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Europe Markets: Volkswagen and Shell stand out as European stocks fight for traction amid Russia-Ukraine tensions

European stocks pared losses Tuesday afternoon on a volatile day for global equities amid increased Ukraine-Russia tensions. Higher energy prices lifted Shell and BP, while a potential spinoff for Volkswagen sent those shares soaring.

The Stoxx Europe 600
SXXP,
-0.08%

came back from a 1.4% drop to trade flat at 454, after those geopolitical tensions knocked 1.3% off the index Monday.

Hopes for a diplomatic solution were fading and fears of a Ukraine invasion rising after Russian President Vladimir Putin on Monday ordered troops into separatist regions of that country and said he would recognize their independence.

U.S. stock futures
ES00,
-0.60%

YM00,
-0.88%

NQ00,
-0.62%

were also volatile, while Russia’s MOEX stock index recovered from a 5% drop to trade down 1%. The ruble
USDRUB,
-1.43%

was down 1.7%, trading at a low not seen since early 2020, under 80 per dollar.

Hurting even worse was the German DAX
DAX,
-0.27%
,
down nearly 2%, due to the country’s heavy dependence on Russian gas. The French CAC 40
PX1,
-0.04%

was off 1.4% and the FTSE 100
UKX,
+0.23%

fell close to 1%.

Read: What a Russian invasion of Ukraine would mean for markets as Putin orders troops to separatist regions

European natural-gas prices, based on the Dutch benchmark Title Transfer Facility (TTF), surged 8%. Chancellor Olaf Scholz said Tuesday that Germany had begun halting certification of the Nord Stream 2 gas pipeline from Russia, in response to the Ukraine developments.

That prompted a sharp response from Dmitry Medvedev, deputy chairman of the Security Council of Russia, and former prime minister, who tweeted: “Welcome to the brave new world where Europeans are very soon going to pay €2.000 for 1.000 cubic meters of natural gas!”

President Ursula von der Leyen said over the weekend that Europe can get by in case of “full disruption” from Gazprom.

Still, higher prices will add more pressure on already elevated inflation around the world.

“In normal times, central banks would tend to look through an energy-led rise in inflation, but given the current high rates of inflation, and corresponding concerns about it feeding higher inflation expectations, it’s possible that this adds to the list of reasons for policy makers to raise interest rates,” said Neil Shearing, group chief economist at Capital Economics, in a note to clients.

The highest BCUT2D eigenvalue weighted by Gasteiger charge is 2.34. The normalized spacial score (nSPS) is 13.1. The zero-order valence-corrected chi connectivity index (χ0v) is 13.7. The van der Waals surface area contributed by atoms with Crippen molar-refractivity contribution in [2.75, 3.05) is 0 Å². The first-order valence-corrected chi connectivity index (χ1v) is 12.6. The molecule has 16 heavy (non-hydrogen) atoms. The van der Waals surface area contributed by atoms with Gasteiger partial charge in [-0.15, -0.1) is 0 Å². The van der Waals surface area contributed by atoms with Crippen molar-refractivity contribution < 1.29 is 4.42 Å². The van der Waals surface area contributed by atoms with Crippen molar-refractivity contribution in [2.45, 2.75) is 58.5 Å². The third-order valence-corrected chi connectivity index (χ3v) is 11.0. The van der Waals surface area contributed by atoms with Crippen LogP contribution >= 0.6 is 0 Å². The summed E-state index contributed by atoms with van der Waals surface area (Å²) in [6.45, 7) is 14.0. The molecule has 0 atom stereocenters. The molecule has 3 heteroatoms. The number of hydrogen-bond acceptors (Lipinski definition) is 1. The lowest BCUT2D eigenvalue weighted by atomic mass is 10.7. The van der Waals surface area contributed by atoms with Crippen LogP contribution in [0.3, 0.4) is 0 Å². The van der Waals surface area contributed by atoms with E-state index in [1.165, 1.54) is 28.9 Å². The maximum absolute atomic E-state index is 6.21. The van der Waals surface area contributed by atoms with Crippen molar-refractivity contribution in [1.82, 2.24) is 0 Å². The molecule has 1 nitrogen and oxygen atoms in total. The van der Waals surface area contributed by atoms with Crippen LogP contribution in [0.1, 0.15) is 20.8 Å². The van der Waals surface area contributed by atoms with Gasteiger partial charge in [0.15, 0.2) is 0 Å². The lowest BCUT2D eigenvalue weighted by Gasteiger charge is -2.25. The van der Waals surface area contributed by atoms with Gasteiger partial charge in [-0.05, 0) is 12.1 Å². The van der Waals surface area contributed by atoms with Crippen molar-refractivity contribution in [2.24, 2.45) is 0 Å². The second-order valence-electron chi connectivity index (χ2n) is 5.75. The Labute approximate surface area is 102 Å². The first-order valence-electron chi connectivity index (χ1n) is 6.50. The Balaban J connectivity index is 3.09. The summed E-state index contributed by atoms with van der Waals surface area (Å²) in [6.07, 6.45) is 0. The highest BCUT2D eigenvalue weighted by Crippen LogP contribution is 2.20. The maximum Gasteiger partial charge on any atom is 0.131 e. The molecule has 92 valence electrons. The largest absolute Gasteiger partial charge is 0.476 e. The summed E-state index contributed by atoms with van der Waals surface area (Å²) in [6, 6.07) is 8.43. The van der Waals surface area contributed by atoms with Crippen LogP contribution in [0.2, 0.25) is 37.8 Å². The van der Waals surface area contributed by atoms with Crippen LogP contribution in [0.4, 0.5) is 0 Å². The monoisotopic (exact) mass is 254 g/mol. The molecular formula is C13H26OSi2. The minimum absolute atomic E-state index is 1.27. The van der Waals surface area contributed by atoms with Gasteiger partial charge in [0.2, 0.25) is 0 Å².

Fears of geopolitically-driven supply disruptions drove U.S.
CL00,
+3.67%

and Brent crude futures
BRN00,
+2.78%

3% and nearly 2% higher, respectively. Energy companies were in the lead, with Shell
SHEL,
+2.03%

SHEL,
+1.17%

and BP
BP,
+0.62%

BP,
-0.25%

up 1.5% and 0.5% each.

Auto stocks were also up, led by Volkswagen
VOW3,
+9.54%
,
up 9% after the German automaker said it was mulling an IPO for its Porsche
PAH3,
+13.09%

unit that climbed 13%.

Tech stocks were also higher, led by ASML
ASML,
+2.51%

was up 1.8%.

Banks were among the biggest decliners. Shares of HSBC
HSBC,
+1.17%

HSBA,
+0.26%

fell 1% after the banking giant said fourth-quarter profit more than tripled from a year earlier, but warned of lingering risks from China’s troubled real-estate sector.

Shearing said losses seen by global equity markets this year have largely been due to fears over hawkish central banks, meaning threat of a conflict in Eastern Europe may not be priced in. It could end up erasing Europe’s slim outperformance over the U.S. so far this year.

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